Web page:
Weather Tips

Last updated: December 14, 2021

Cold Weather Tips | Hot Weather Tips

Cold Weather Tips

frostbite and hypothermia infographicThe Anne Arundel County Department of Health encourages residents to exercise caution during extremely cold temperatures. Whether inside or out, cold weather can be dangerous to those who are unprepared to deal with it.

Hypothermia

When exposed to cold temperatures, your body begins to lose heat faster than it can be produced.
Prolonged exposure to cold will eventually use up your body’s stored energy. The result is hypothermia, or abnormally low body temperature. A body temperature that is too low affects the brain, making the victim unable to think clearly or move well. This makes hypothermia particularly dangerous because a person may not know it is happening and will not be able to do anything about it. Symptoms of hypothermia can vary depending on how long you have been exposed to the cold temperatures.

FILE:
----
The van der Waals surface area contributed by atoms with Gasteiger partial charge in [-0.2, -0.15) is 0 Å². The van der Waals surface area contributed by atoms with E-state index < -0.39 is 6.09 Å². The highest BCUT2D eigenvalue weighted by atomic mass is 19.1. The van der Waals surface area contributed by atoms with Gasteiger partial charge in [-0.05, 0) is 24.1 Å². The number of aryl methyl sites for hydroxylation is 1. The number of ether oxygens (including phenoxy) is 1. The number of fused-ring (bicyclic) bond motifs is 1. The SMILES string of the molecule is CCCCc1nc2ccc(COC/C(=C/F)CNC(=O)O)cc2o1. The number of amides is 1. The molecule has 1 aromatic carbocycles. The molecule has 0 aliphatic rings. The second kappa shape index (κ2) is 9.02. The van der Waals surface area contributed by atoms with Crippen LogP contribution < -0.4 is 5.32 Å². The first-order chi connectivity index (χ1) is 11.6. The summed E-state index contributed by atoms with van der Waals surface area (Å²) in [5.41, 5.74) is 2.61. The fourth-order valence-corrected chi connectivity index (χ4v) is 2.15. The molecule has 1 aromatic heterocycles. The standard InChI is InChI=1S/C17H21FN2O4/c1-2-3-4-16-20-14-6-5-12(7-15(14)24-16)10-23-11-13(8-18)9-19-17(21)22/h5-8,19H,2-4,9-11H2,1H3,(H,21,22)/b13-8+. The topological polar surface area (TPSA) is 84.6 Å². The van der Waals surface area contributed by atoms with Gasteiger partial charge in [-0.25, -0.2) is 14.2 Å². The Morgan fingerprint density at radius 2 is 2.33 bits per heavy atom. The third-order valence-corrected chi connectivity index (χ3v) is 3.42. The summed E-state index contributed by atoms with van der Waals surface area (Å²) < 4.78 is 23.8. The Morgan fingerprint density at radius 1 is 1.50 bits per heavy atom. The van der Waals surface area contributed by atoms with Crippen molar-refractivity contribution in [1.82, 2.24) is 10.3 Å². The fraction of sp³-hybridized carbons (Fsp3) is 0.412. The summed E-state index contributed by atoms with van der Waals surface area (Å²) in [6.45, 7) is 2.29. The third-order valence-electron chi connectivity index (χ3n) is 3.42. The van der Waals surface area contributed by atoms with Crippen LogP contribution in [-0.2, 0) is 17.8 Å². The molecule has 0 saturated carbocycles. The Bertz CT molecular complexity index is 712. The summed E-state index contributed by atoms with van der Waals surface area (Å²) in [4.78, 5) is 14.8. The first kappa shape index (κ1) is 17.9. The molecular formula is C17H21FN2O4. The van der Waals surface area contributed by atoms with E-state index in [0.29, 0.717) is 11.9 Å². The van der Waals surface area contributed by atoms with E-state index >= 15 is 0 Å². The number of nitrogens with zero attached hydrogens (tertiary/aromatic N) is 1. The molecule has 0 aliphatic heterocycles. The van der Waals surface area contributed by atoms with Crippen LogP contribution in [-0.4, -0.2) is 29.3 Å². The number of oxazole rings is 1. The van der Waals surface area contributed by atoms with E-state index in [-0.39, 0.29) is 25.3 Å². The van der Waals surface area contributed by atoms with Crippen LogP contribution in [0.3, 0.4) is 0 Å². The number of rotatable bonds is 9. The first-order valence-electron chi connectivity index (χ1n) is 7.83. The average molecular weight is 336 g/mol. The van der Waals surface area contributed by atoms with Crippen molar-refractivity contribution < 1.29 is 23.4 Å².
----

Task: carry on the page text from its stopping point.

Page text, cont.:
Early Symptoms

  • Shivering
  • Fatigue
  • Loss of coordination
  • Confusion and disorientation

Late Symptoms

  • No shivering
  • Blue skin
  • Dilated pupils
  • Slowed pulse and breathing
  • Loss of consciousness

First Aid

  • Move the victim into a warm room or shelter.
  • Remove their wet clothing.
  • Warm the center of their body first-chest, neck, head, and groin-using an electric blanket, if available; or use skin-to-skin contact under loose, dry layers of blankets, clothing, towels, or sheets.
  • Warm beverages may help increase the body temperature, but do not give alcoholic beverages. Do not try to give beverages to an unconscious person.